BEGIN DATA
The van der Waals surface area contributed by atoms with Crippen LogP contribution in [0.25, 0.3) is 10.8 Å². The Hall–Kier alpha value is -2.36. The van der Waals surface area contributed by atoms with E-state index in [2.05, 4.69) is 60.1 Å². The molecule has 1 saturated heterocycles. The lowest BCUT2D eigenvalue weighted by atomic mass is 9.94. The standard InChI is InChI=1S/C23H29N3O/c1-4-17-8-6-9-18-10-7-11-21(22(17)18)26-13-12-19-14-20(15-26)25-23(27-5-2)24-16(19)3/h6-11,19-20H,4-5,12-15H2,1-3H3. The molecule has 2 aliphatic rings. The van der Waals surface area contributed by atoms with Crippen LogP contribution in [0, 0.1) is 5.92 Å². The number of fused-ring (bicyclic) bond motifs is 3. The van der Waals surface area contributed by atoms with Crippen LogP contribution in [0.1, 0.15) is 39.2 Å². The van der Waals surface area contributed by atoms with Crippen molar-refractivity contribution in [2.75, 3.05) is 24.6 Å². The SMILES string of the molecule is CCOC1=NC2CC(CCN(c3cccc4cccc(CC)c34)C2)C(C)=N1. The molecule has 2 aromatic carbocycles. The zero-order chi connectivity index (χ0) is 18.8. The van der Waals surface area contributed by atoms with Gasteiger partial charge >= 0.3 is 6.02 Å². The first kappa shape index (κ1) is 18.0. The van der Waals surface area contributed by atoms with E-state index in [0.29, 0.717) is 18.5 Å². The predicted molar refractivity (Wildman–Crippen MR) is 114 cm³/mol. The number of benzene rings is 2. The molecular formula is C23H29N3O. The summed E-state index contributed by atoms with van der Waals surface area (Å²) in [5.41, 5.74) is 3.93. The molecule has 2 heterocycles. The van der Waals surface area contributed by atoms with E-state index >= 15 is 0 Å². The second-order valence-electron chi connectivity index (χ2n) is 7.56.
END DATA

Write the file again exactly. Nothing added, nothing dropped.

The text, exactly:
The van der Waals surface area contributed by atoms with Crippen LogP contribution in [0.25, 0.3) is 10.8 Å². The Hall–Kier alpha value is -2.36. The van der Waals surface area contributed by atoms with E-state index in [2.05, 4.69) is 60.1 Å². The molecule has 1 saturated heterocycles. The lowest BCUT2D eigenvalue weighted by atomic mass is 9.94. The standard InChI is InChI=1S/C23H29N3O/c1-4-17-8-6-9-18-10-7-11-21(22(17)18)26-13-12-19-14-20(15-26)25-23(27-5-2)24-16(19)3/h6-11,19-20H,4-5,12-15H2,1-3H3. The molecule has 2 aliphatic rings. The van der Waals surface area contributed by atoms with Crippen LogP contribution in [0, 0.1) is 5.92 Å². The number of fused-ring (bicyclic) bond motifs is 3. The van der Waals surface area contributed by atoms with Crippen LogP contribution in [0.1, 0.15) is 39.2 Å². The van der Waals surface area contributed by atoms with Crippen molar-refractivity contribution in [2.75, 3.05) is 24.6 Å². The SMILES string of the molecule is CCOC1=NC2CC(CCN(c3cccc4cccc(CC)c34)C2)C(C)=N1. The molecule has 2 aromatic carbocycles. The zero-order chi connectivity index (χ0) is 18.8. The van der Waals surface area contributed by atoms with Gasteiger partial charge >= 0.3 is 6.02 Å². The first kappa shape index (κ1) is 18.0. The van der Waals surface area contributed by atoms with E-state index in [0.29, 0.717) is 18.5 Å². The predicted molar refractivity (Wildman–Crippen MR) is 114 cm³/mol. The number of benzene rings is 2. The molecular formula is C23H29N3O. The summed E-state index contributed by atoms with van der Waals surface area (Å²) in [5.41, 5.74) is 3.93. The molecule has 2 heterocycles. The van der Waals surface area contributed by atoms with E-state index >= 15 is 0 Å². The second-order valence-electron chi connectivity index (χ2n) is 7.56.